Trump reportedly came ‘incredibly close’ to naming Ivanka Trump as World Bank chief

Trump reportedly came ‘incredibly close’ to naming Ivanka Trump as World Bank chief

11 Oct    Finance News
Ivanka Trump

Ivanka Trump Alex Edelman/AFP/Getty Images

You may not remember who former President Donald Trump picked to lead the World Bank when its director unexpectedly stepped down in January 2019 — it’s David Malpass — but you almost certainly would recall the name of the world’s leading development bank’s director if Treasury Secretary Steven Mnuchin hadn’t stopped Trump from nominating his daughter Ivanka Trump, a historical footnote reported Sunday by The Intercept, which cited two unidentified sources.

“It came incredibly close to happening,” one well-placed source told The Intercept.

It isn’t news that Trump wanted to pick his daughter and senior adviser to head the World Bank. He told The Atlantic in April 2019 that he had “thought of Ivanka for the World Bank” and “she would’ve been great at that because she’s very good with numbers.” In the end, it was controversial enough that she helped pick Malpass, alongside Mnuchin and then-White House Chief of Staff Mark Meadows.

White House spokeswoman Jessica Ditto explained at the time that Ivanka was qualified to be on the selection team because “she’s worked closely with the World Bank’s leadership for the past two years,” a nod to the World Bank’s Women Entrepreneurs Finance Initiative, which she helped launch. Not many other people seemed to believe that made her qualified, and certainly not to lead the World Bank. Representatives for Munich, Ivanka Trump, the World Bank, and the Trump Organization did not respond to The Intercept’s requests for comment on the report.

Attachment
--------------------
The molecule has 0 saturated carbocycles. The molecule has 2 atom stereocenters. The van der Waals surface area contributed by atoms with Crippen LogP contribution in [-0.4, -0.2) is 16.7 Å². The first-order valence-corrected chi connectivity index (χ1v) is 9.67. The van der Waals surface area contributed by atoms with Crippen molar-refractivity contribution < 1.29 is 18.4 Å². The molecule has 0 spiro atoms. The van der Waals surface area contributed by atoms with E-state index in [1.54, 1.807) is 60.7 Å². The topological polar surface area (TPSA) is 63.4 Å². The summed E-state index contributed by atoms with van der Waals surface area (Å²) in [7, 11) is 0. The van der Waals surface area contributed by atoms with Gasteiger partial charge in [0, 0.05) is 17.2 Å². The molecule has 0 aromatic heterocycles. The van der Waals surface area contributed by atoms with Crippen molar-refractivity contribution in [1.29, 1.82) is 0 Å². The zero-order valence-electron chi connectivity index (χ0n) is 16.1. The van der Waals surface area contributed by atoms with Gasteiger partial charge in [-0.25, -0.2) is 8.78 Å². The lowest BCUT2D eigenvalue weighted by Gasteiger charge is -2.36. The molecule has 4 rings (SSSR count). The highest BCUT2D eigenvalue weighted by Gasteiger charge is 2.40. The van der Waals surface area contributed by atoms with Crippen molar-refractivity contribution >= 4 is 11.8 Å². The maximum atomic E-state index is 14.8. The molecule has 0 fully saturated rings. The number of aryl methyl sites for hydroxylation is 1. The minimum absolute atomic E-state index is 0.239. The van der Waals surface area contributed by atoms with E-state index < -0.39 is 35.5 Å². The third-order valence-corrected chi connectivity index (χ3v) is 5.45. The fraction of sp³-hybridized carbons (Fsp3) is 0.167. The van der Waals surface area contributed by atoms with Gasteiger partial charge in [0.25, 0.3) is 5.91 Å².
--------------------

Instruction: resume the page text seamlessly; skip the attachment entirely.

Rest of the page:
The U.S. has picked the World Bank leader since its founding in 1944, while Europe traditionally chooses the head of the International Monetary Fund, but there was concern that choosing the president’s unqualified daughter for the role would have blown up that arrangement. “Mnuchin often placed himself between the president and what the Treasury secretary saw as colossally counterproductive moves,” The Intercept reports. “His time as a Hollywood producer — making him a representative of the set whose approval Trump craved — gave him influence that others in the administration lacked.”

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